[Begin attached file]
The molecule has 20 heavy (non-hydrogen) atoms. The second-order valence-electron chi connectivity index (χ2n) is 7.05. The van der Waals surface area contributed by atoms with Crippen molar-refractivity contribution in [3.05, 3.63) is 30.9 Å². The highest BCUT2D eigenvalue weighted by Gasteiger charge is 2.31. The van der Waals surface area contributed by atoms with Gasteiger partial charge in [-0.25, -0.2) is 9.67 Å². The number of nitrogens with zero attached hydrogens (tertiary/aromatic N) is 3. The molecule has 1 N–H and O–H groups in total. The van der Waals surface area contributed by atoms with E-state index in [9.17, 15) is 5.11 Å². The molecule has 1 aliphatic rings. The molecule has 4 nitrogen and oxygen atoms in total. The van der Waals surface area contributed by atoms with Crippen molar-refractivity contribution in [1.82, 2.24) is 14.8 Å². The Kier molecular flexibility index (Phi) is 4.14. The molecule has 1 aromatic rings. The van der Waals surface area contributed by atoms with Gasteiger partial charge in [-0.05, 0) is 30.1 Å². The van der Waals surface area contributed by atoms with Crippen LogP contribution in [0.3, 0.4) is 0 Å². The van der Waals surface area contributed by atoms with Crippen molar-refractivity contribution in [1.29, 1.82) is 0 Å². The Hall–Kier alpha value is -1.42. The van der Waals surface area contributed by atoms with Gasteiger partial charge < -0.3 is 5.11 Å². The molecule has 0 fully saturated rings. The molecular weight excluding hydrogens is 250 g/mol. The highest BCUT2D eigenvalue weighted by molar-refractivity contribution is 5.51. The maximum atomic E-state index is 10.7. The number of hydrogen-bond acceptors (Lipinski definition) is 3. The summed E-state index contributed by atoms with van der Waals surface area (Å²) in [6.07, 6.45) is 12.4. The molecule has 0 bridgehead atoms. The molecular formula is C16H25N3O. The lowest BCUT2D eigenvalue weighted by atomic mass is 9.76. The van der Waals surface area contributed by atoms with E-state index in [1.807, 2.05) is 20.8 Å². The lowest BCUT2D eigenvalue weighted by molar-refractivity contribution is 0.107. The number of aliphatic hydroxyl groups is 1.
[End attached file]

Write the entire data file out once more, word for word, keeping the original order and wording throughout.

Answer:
The molecule has 20 heavy (non-hydrogen) atoms. The second-order valence-electron chi connectivity index (χ2n) is 7.05. The van der Waals surface area contributed by atoms with Crippen molar-refractivity contribution in [3.05, 3.63) is 30.9 Å². The highest BCUT2D eigenvalue weighted by Gasteiger charge is 2.31. The van der Waals surface area contributed by atoms with Gasteiger partial charge in [-0.25, -0.2) is 9.67 Å². The number of nitrogens with zero attached hydrogens (tertiary/aromatic N) is 3. The molecule has 1 N–H and O–H groups in total. The van der Waals surface area contributed by atoms with E-state index in [9.17, 15) is 5.11 Å². The molecule has 1 aliphatic rings. The molecule has 4 nitrogen and oxygen atoms in total. The van der Waals surface area contributed by atoms with Crippen molar-refractivity contribution in [1.82, 2.24) is 14.8 Å². The Kier molecular flexibility index (Phi) is 4.14. The molecule has 1 aromatic rings. The van der Waals surface area contributed by atoms with Gasteiger partial charge in [-0.05, 0) is 30.1 Å². The van der Waals surface area contributed by atoms with Crippen LogP contribution in [0.3, 0.4) is 0 Å². The van der Waals surface area contributed by atoms with Crippen molar-refractivity contribution in [1.29, 1.82) is 0 Å². The Hall–Kier alpha value is -1.42. The van der Waals surface area contributed by atoms with Gasteiger partial charge < -0.3 is 5.11 Å². The molecule has 0 fully saturated rings. The molecular weight excluding hydrogens is 250 g/mol. The highest BCUT2D eigenvalue weighted by molar-refractivity contribution is 5.51. The maximum atomic E-state index is 10.7. The number of hydrogen-bond acceptors (Lipinski definition) is 3. The summed E-state index contributed by atoms with van der Waals surface area (Å²) in [6.07, 6.45) is 12.4. The molecule has 0 bridgehead atoms. The molecular formula is C16H25N3O. The lowest BCUT2D eigenvalue weighted by atomic mass is 9.76. The van der Waals surface area contributed by atoms with E-state index in [1.807, 2.05) is 20.8 Å². The lowest BCUT2D eigenvalue weighted by molar-refractivity contribution is 0.107. The number of aliphatic hydroxyl groups is 1.